Jake Wallis Simons
Telegraph writer. Novelist. Broadcaster. Also draws pictures.More >
"Meet the Settlers: A journey through the West Bank"More >
Jake's fourth novel, "Jam", is out now. "A skilful road rage novel" – The TelegraphMore >
Jake presents radio and television for the BBC and others.More >
Has been known to put pen to paper.More >
Twelve years ago, a promising, young politician rose to speak in the British parliament. “I ask the Government not to return to retribution and war on drugs,” he said. “That has been tried, and we all know that it does not work.”
He went on to criticise the government for “posturing with tough policies”, and “calling for crackdown after crackdown”, thereby “holding back the debate”. And when a vote was called, his was cast in support of “the possibility of legalisation and regulation”.
Meanwhile, 4,000 miles across the Atlantic, a fresh-faced Senator made a similar speech at Northwestern University, Illinois. “The battle, the war on drugs has been an utter failure,” he said. “We need to rethink and decriminalise our marijuana laws.”
Fast-forward to 2014 and both men – David Cameron and Barack Obama – are in positions of power over their respective countries. Yet while the United States has taken steps towards reforming drug legislation, UK drugs policy remains as rigid as ever. Continue reading on the Newsweek website
There’s only one way to start an interview with Joan Fontcuberta. Why, I ask him, should I believe a word he says?
“I like that question,” says the pre-eminent Spanish conceptual artist, when we meet in the café at London’s Science Museum.
“I believe that doubting is the first step to rational knowledge. Not doubting implies submission, which is dangerous.”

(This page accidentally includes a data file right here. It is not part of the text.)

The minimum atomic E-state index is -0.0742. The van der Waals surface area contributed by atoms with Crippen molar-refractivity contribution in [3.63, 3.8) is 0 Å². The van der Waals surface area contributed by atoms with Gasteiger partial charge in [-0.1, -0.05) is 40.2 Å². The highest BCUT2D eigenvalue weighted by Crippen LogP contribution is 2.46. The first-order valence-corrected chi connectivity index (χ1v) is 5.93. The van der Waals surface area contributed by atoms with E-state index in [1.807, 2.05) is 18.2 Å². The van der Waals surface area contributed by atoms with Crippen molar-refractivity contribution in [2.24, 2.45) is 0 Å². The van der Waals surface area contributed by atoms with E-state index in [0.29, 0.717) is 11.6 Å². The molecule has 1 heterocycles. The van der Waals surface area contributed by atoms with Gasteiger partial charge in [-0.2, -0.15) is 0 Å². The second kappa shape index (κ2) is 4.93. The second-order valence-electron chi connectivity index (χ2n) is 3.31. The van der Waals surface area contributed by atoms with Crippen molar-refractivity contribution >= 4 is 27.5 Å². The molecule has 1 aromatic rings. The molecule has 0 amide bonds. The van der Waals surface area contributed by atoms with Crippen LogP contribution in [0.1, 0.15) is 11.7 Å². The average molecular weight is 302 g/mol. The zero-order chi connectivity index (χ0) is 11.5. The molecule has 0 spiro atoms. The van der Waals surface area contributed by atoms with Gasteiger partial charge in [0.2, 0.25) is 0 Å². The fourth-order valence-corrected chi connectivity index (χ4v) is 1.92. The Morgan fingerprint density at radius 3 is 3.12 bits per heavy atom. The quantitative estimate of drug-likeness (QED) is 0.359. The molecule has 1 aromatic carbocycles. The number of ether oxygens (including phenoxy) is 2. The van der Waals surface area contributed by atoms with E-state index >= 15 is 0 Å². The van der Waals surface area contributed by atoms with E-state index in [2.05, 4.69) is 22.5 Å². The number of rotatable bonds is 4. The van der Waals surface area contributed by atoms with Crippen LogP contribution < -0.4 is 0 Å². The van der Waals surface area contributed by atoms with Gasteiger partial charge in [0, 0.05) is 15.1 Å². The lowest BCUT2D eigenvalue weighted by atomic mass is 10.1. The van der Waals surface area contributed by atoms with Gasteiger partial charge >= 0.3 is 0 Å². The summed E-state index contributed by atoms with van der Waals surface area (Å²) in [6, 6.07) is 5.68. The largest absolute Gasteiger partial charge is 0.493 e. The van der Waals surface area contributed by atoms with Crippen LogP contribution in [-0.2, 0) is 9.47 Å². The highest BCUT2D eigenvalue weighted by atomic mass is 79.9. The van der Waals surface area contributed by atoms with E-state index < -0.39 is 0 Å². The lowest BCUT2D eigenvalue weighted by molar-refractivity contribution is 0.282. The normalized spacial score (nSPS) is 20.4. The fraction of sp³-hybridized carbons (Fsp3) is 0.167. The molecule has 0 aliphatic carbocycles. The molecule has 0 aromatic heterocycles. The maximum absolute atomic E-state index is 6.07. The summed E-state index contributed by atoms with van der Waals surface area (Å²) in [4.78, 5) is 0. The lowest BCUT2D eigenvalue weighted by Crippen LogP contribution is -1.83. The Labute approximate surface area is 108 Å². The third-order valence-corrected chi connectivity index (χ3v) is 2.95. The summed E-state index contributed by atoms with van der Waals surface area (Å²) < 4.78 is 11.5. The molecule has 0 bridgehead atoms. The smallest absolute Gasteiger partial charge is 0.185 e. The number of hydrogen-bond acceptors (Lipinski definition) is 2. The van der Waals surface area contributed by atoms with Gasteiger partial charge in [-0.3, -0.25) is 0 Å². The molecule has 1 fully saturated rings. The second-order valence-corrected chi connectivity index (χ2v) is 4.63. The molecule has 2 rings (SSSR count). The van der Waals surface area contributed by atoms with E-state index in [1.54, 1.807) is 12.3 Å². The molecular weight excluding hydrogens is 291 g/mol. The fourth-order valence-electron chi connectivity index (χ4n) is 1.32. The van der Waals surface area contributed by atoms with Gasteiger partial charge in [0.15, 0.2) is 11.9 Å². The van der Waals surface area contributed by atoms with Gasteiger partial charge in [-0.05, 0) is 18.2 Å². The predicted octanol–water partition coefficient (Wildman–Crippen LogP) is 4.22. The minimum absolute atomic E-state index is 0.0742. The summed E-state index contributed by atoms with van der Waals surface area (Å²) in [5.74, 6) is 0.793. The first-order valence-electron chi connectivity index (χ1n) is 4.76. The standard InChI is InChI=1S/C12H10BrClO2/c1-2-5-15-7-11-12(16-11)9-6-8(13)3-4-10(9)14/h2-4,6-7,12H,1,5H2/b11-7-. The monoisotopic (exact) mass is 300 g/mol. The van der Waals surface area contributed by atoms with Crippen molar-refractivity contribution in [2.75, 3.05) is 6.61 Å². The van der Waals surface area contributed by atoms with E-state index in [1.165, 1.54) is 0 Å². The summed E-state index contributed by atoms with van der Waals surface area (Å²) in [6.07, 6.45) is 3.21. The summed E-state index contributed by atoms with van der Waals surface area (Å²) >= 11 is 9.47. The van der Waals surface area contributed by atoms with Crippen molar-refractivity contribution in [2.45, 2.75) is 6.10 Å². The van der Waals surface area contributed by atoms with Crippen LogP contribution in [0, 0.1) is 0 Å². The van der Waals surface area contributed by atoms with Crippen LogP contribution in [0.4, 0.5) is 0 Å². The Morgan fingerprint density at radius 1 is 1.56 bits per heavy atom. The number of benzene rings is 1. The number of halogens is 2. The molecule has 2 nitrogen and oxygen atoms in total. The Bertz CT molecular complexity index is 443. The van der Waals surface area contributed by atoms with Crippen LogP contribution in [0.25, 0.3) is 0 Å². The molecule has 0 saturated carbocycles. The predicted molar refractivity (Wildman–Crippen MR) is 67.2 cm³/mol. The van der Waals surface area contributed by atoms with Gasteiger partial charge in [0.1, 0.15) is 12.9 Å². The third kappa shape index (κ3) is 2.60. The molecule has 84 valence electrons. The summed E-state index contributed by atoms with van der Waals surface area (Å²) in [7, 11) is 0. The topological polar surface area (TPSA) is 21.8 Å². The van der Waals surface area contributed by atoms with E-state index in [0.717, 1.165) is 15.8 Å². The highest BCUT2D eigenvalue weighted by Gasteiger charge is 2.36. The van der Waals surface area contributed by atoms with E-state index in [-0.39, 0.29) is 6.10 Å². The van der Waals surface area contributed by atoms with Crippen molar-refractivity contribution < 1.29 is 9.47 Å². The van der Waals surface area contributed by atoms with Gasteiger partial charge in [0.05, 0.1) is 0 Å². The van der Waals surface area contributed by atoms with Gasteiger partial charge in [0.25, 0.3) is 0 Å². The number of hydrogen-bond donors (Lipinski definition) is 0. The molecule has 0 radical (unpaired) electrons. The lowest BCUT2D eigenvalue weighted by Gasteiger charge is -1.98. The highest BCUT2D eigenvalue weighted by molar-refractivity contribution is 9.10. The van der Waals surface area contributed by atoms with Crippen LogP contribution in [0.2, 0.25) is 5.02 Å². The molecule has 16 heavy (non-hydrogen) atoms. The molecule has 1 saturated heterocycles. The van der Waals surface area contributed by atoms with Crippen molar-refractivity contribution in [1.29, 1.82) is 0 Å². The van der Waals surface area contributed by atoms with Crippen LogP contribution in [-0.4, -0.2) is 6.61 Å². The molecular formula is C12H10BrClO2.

If truth be told, there are more reasons to doubt Fontcuberta than anyone else.
After all, this is the man who has pranked, dodged and bamboozled his way to the top of the art world… Continue reading on the CNN website
Is it OK to lie to your kids? It certainly used to be. Victorian children grew up in fear of the bogeyman and other horrors, which was intended to keep them in line; to this day, many parents use similar techniques, serving up porky pies at every opportunity (that’s Father Christmas shining in the sky, darling. But he won’t bring your PlayStation if you’re bad).
But now researchers at the Massachusetts Institute of Technology (MIT) have found that children are less gullible than we thought. Not only are they able to spot a lie a mile off, but they also pick up when people are “withholding information”.
“When someone provides us information, we not only learn about what is being taught, we also learn something about that person,” said Hyowon Gweon, lead author of the study. “If the information is accurate and complete, then you might also trust that person in the future.”
In other words, when parents lie to their children, they lose their children’s confidence — not exactly ideal for the relationship.
It’s obvious, really. After all, adults don’t trust liars; why should kids be any different? Continue reading on the Telegraph website
Produced by Dunlop and others, it’s a golf tee in the shape of a headless female form. You place the ball where the head should be, and hey presto: you can both knock the bitch out of the park and drive towards the hole. Talk about two birdies and one stone.